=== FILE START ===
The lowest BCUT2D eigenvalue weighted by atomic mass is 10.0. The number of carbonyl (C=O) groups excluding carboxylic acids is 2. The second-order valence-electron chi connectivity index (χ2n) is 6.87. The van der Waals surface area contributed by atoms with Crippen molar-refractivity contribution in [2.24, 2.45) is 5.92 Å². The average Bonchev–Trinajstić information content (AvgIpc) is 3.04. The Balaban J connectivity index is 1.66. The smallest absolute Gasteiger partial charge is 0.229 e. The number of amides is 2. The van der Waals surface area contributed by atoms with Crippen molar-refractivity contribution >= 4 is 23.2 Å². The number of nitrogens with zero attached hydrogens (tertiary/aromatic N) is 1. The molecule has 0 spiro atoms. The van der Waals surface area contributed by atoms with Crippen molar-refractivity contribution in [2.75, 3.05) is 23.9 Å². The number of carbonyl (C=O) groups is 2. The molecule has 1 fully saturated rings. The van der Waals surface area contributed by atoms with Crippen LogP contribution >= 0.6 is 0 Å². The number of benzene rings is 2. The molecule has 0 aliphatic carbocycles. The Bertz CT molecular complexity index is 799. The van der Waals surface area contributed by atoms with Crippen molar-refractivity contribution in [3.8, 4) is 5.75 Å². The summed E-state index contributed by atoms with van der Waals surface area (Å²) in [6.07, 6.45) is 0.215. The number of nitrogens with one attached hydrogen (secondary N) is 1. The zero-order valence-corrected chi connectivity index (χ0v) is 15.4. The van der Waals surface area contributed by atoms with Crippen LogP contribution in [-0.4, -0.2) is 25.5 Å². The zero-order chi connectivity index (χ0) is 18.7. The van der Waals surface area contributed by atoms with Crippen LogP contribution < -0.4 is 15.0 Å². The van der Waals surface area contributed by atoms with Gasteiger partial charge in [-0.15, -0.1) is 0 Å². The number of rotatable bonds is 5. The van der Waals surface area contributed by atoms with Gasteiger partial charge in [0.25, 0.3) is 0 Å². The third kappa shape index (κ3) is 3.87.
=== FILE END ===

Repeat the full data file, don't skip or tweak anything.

The lowest BCUT2D eigenvalue weighted by atomic mass is 10.0. The number of carbonyl (C=O) groups excluding carboxylic acids is 2. The second-order valence-electron chi connectivity index (χ2n) is 6.87. The van der Waals surface area contributed by atoms with Crippen molar-refractivity contribution in [2.24, 2.45) is 5.92 Å². The average Bonchev–Trinajstić information content (AvgIpc) is 3.04. The Balaban J connectivity index is 1.66. The smallest absolute Gasteiger partial charge is 0.229 e. The number of amides is 2. The van der Waals surface area contributed by atoms with Crippen molar-refractivity contribution >= 4 is 23.2 Å². The number of nitrogens with zero attached hydrogens (tertiary/aromatic N) is 1. The molecule has 0 spiro atoms. The van der Waals surface area contributed by atoms with Crippen molar-refractivity contribution in [2.75, 3.05) is 23.9 Å². The number of carbonyl (C=O) groups is 2. The molecule has 1 fully saturated rings. The van der Waals surface area contributed by atoms with Crippen LogP contribution >= 0.6 is 0 Å². The number of benzene rings is 2. The molecule has 0 aliphatic carbocycles. The Bertz CT molecular complexity index is 799. The van der Waals surface area contributed by atoms with Crippen molar-refractivity contribution in [3.8, 4) is 5.75 Å². The summed E-state index contributed by atoms with van der Waals surface area (Å²) in [6.07, 6.45) is 0.215. The number of nitrogens with one attached hydrogen (secondary N) is 1. The zero-order valence-corrected chi connectivity index (χ0v) is 15.4. The van der Waals surface area contributed by atoms with Crippen LogP contribution in [-0.4, -0.2) is 25.5 Å². The zero-order chi connectivity index (χ0) is 18.7. The van der Waals surface area contributed by atoms with Crippen LogP contribution < -0.4 is 15.0 Å². The van der Waals surface area contributed by atoms with Gasteiger partial charge in [-0.15, -0.1) is 0 Å². The number of rotatable bonds is 5. The van der Waals surface area contributed by atoms with Gasteiger partial charge in [0.25, 0.3) is 0 Å². The third kappa shape index (κ3) is 3.87.